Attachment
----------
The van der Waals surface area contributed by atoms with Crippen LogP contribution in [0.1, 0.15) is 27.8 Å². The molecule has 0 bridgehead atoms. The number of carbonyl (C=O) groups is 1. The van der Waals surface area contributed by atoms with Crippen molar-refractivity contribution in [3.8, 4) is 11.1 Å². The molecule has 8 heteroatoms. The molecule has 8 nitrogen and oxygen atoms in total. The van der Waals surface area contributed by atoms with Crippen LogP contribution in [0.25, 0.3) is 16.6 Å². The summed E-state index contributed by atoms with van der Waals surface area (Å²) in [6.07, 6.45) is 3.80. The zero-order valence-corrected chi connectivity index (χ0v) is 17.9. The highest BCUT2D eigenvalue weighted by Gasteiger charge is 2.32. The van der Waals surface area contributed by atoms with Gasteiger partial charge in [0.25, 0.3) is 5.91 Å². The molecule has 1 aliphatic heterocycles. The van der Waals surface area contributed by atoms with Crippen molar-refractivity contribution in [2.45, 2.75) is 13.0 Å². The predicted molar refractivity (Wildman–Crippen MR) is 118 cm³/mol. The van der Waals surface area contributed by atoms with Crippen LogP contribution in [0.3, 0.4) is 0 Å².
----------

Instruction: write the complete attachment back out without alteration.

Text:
The van der Waals surface area contributed by atoms with Crippen LogP contribution in [0.1, 0.15) is 27.8 Å². The molecule has 0 bridgehead atoms. The number of carbonyl (C=O) groups is 1. The van der Waals surface area contributed by atoms with Crippen molar-refractivity contribution in [3.8, 4) is 11.1 Å². The molecule has 8 heteroatoms. The molecule has 8 nitrogen and oxygen atoms in total. The van der Waals surface area contributed by atoms with Crippen LogP contribution in [0.25, 0.3) is 16.6 Å². The summed E-state index contributed by atoms with van der Waals surface area (Å²) in [6.07, 6.45) is 3.80. The zero-order valence-corrected chi connectivity index (χ0v) is 17.9. The highest BCUT2D eigenvalue weighted by Gasteiger charge is 2.32. The van der Waals surface area contributed by atoms with Gasteiger partial charge in [0.25, 0.3) is 5.91 Å². The molecule has 1 aliphatic heterocycles. The van der Waals surface area contributed by atoms with Crippen molar-refractivity contribution in [2.45, 2.75) is 13.0 Å². The predicted molar refractivity (Wildman–Crippen MR) is 118 cm³/mol. The van der Waals surface area contributed by atoms with Crippen LogP contribution in [0.3, 0.4) is 0 Å².